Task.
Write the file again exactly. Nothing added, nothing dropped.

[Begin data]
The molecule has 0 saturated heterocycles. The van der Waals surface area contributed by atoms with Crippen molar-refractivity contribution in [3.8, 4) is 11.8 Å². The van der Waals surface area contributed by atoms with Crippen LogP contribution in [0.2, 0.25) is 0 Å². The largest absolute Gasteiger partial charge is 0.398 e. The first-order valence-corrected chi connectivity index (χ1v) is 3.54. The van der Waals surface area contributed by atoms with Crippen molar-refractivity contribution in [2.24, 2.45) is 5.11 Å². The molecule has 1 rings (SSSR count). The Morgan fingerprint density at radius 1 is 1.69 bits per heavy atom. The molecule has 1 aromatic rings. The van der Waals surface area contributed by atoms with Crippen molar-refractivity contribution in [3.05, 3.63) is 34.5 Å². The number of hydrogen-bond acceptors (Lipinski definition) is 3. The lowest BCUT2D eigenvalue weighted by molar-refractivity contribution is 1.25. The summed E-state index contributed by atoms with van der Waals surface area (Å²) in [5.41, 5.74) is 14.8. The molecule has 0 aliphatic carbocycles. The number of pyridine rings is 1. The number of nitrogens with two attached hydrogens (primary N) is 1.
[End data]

The molecule has 0 saturated heterocycles. The van der Waals surface area contributed by atoms with Crippen molar-refractivity contribution in [3.8, 4) is 11.8 Å². The van der Waals surface area contributed by atoms with Crippen LogP contribution in [0.2, 0.25) is 0 Å². The largest absolute Gasteiger partial charge is 0.398 e. The first-order valence-corrected chi connectivity index (χ1v) is 3.54. The van der Waals surface area contributed by atoms with Crippen molar-refractivity contribution in [2.24, 2.45) is 5.11 Å². The molecule has 1 rings (SSSR count). The Morgan fingerprint density at radius 1 is 1.69 bits per heavy atom. The molecule has 1 aromatic rings. The van der Waals surface area contributed by atoms with Crippen molar-refractivity contribution in [3.05, 3.63) is 34.5 Å². The number of hydrogen-bond acceptors (Lipinski definition) is 3. The lowest BCUT2D eigenvalue weighted by molar-refractivity contribution is 1.25. The summed E-state index contributed by atoms with van der Waals surface area (Å²) in [5.41, 5.74) is 14.8. The molecule has 0 aliphatic carbocycles. The number of pyridine rings is 1. The number of nitrogens with two attached hydrogens (primary N) is 1.